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This 6 page Class Notes was uploaded by Whitley Lubeck on Saturday April 4, 2015. The Class Notes belongs to PSY1001 at University of Minnesota taught by Briggs in Spring2015. Since its upload, it has received 104 views. For similar materials see Intro to Psych in Psychlogy at University of Minnesota.
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Date Created: 04/04/15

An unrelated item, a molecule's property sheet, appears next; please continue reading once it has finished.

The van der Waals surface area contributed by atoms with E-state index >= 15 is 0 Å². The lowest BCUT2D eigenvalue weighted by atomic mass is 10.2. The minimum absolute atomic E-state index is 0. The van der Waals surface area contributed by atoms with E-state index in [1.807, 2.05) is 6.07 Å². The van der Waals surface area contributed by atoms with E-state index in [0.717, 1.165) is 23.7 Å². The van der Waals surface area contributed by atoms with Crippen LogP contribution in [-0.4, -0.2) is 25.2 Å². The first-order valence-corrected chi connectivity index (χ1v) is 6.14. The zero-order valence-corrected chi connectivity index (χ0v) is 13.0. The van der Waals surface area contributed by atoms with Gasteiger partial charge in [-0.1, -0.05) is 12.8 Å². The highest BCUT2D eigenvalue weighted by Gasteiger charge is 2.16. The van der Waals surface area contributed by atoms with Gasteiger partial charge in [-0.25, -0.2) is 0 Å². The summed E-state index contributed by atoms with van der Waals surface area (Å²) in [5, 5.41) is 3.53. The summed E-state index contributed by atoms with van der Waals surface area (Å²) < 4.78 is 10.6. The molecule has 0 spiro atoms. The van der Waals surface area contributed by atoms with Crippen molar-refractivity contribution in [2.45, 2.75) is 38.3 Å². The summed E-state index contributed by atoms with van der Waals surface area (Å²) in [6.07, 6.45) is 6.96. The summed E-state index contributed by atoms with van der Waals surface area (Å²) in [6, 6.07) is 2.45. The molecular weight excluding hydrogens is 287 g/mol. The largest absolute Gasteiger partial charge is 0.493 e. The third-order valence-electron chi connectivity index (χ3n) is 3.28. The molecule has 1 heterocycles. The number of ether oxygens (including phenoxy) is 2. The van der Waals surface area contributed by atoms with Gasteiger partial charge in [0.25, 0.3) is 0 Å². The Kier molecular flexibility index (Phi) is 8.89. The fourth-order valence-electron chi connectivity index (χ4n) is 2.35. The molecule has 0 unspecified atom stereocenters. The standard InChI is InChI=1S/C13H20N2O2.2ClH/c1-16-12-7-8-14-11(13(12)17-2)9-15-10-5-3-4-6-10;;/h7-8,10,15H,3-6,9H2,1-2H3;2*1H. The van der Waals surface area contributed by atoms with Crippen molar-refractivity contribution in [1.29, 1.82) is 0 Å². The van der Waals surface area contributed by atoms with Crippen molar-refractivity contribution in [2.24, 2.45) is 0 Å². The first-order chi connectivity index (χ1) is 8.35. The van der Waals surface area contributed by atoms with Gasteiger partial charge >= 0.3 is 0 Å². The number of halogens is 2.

LECTURE NOTES March 27 2015 PERSONALITY Activity write down 8 words that describe you 0 Examples caring loving thoughtful driven meticulous athletic dedicated Personality The distinctive and characteristic patterns of thought emotion and behavior that uniquely define an individual Distinctiveness people react differently to the SAME situation Consistency stability in a person s behavior over time and in different situations 0 states are temporary traits are enduring 0 state anxiety taking at test feel anxious o trait anxiety anxious all time test driving car etc doesn t matter Attributing Personality Traits o Situation constrains your behavior 0 PersonSituation Deba is behavior controlled by personality or by situations 0 it s the Situation Mischel 40 yrs research 0 stability across situations and lifespan is it due to stable inside person or to similarity of situations across time I Interactionism it is BOTH Conceptualizations of Personality o Nomothetic 0 compared with others 0 Everyone has certain traits to some degree I limited subset of traits o Traits only differ in amountstrength o are descriptors similar to others from activity in beginning of lecture o Idiographic unique source of traits that many others may not have cannot compare across people focus on each individual are descriptors different from others from activity in beginning of lecture idiographic organization of traits true for nomothetic traits as well to some extent topdown structure I cardinal extremely pervasive in a person s life I central dispositions a few traits that stand out in a person I Secondary Disposition less salient characteristics habits seen only in certain situations OOOO Personality Assessment 0 use of large personality inventories o Inventories contain scales that measure specific traits or individual differences sociability aggression shyness dominance agreeableness o Selfreport inventories contain direct facevalid measures look at question and say this is measuring ex shyness o proiective tests contain indirect measures 0 tap deep less conscious aspects of personality 0 thematic apperception test pic of two people your perception on who they are why what event etc March 30 2015 Rorschach 0 let unconscious motivation drive our behavior create something where no answer is wrong or right show pictures tell stories about what you see tests typically aren t reliable should not be used on its own to determine personality How many Traits Lexical Hypothesis all meaningful individual differences are encoded in language I what can data answer for this 0 six questions how all minutes spent reading newspaper high can you reach listen to NPR weight watch headline news 0 unique concepts measured by these questions I Body size I attention paid to media 0 Factor Analysis a statistical technique used to determine how many concepts ie traits are measured by a set of questions o the big 5 5 factors emerge in factor analysis of personality attributes from dictionaries 0 describe personality at the broadest highest level 0 organized hierarchically big 5 at the top 0 The BIG FIVE the OCEAN of individual traits o Extraversion sociable talkative assertive friendly VERSUS quiet passive reserved I Facets enthusiasm and assertiveness I Primary Correlates behaviors associated with positive emotionality and seeking new fun and exciting experiences 0 Agreeableness sympathetic kind trusting cooperative VERSUS suspicious difficult untruthing and aggressive I Facets compassion and politeness I Primary Correlates Behaviors associated with temperament and cooperation with others 0 Conscientiousness organized disciplined dependable diligens VERSUS careless negligent unreliable I Facets industriousness and orderliness I Primary Correlates behaviors associated with achievement restraint selfcontrol and longer lifespans o Neuroticism anxious moody tense vulnerable VERSUS relaxed poised emotionally steady I Facets withdrawal and volatility I Primary Correlates behaviors associated with negative emotionality and overreaction to stress 0 Openness to Experience imaginative curious creative unconventional VERSUS unimaginative uninterested in aesthetics inflexible I Facets intellect and openness I Primary correlates behavior associated with socialpolitical attitudes and reactions to novel events and experiences 0 Big 5 are BASIC 0 They are real stable over time and observers agree when rating the same person Pervasive found consistently in studies Universal consistent across different demographic groups and cultures heritable due at least partially to differences in our genotypes APRIL 1 2015 Attachment Theory 0 Humans have a strong need to form and maintain stable relationships 0 The same feelings that keep parents emotionally attached to their children may also keep romantic partners bonded 3 Stages of Separation Distress o Protest gt persistent attempts to reestablish contact 0 Despair gt Prolonged inactivityhelplessness o Detachment gt Withdrawal fromcoolness toward parentlover Primary Functions 0 Proximity maintenance physically close 0 Safe Haven place where can go to calm down regulate emotions and think of what you need to do next 0 Secure base someone who will be there for you no matter what comfort provided by attachment figures allows individuals to venture confidently and explore the environment Harlow Experiment on Monkeys 0 Food is primary reward for animals primary reinforcer mother was not a biological factorjust simply provided the reward In children Structure 3 attachment patterns in children 1 secure 2 avoidant 3 anxious The Strme Situation Developed by Ainsworth in Uganda and Baltimore studies 0 patterns are ADAPTIVE responses to the care children have received 1 Contingentresponsive care becoming secure when upset allow the children to have time to solve problem but if can t after time then jump in to help 2 Rejecting Care becoming avoidant just going to ignore them they can figure it out 3 lnconsistentunpredictable care become anxious 3 types of internal working models 1 I can depend on others Secure 2 I might be able to depend on others anxious 3 I cannot depend on others avoidant Attachment Working Models how they differ from personality 0 are activated when 0 ill fatigued stressed pained 0 environment is threatening fear relationship loss challenging situations 0 Core attachment concerns become salient 0 Working models promote emotion regulation by helping people reduce and manage felt distress as best they can 0 Hierarchically organized me people world parents romantic partners close friends Adult Romantic Attachment Styles Simpson Rholes and Nelligan 0 induced fear in women and then had them wait with their nonstressed male dating partners for 5 minutes 0 Results 0 secure women actively sought support and secure men gave it if the female was upset o Avoidance women did not seek support and avoidant ment did not give it if the female was upset Secure people have wellintegrated view of themselves and others avoidant people have poorly integrated disconnected views anxious people have conflicted chaotic views Anxious people use dysfunctional conflict resolution tactics spiteful anger but only when trying to resolve major relationship problems April 3 2015 Levels of Analysis Evolution o It usually but not always occurs over thousands of generations 0 is driven by environmental pressures 0 occurs within populations not individuals 0 happens because of difference in gene replication Natural Selection 0 Charles DanVin 0 Genes that improve survival and reproductive success get passed on in larger numbers to the next generation Galapagos lsland Wallace had same idea so DanNin went to get his theory published pressure Evolution has designed the body and the brain to maximize the number genes left in future generations Rapid Evolution Selective Breeding 0 breed by environment 0 our current environment vs our ancestors environment 0 evolved from savannah had to build own shelter find our own food worry about conflict with group and out of group 0 Evolutionary Adaptation Our modern skulls are housed in a stoneaged mind 0 Our brain is specialized to 0 learn language fear snakesspidersheights detect healthyunhealthy others identify cheaters in groups Sexual Selection 0 intersexual selection competing with members of your own sex 0 intrasexual selection Mating and Parental Investment 0 The sex that invests more in offspring is a resource for which the less investing sex competes 0 Sexual dimorphism average size difference between males and females in a species is LESS when both sexes invest in offspring more equallyit is REVERSED when males invest more than females Extreme Mating Success Genghis Khan ruler of China 13th century hundreds of wives and mistresses today 8 of men living in the region of former Mongol empire carry ychromosomes nearly identical to Khan 0 That translates to 05percent of being related to him Parental Investment in Humans 0 compared to other species human babies are born prematurely not walking 0 in the EEA the survival of human children depended on investment from BOTH parents 0 However paternal investment varies Females more picky about mates 0 females initially invest more in offspring 0 females can produce fewer offspring across the lifespan than males What makes mates desirable 0 males evolved to detect females who 0 can have viable children 0 are not likely to mate other men 0 Females evolved to detect males who 0 will pass desirable traits onto their offspring 0 will invest resources in them and offspring 0 Problem can t get what you want both traits mates are few in number that have both traits 0 Must made TRADEOFF between the provider attributes best interest to marry good provider but remain open to men with good genes 0 this is why there is so much variation in women s sociosexual attitudes and behavior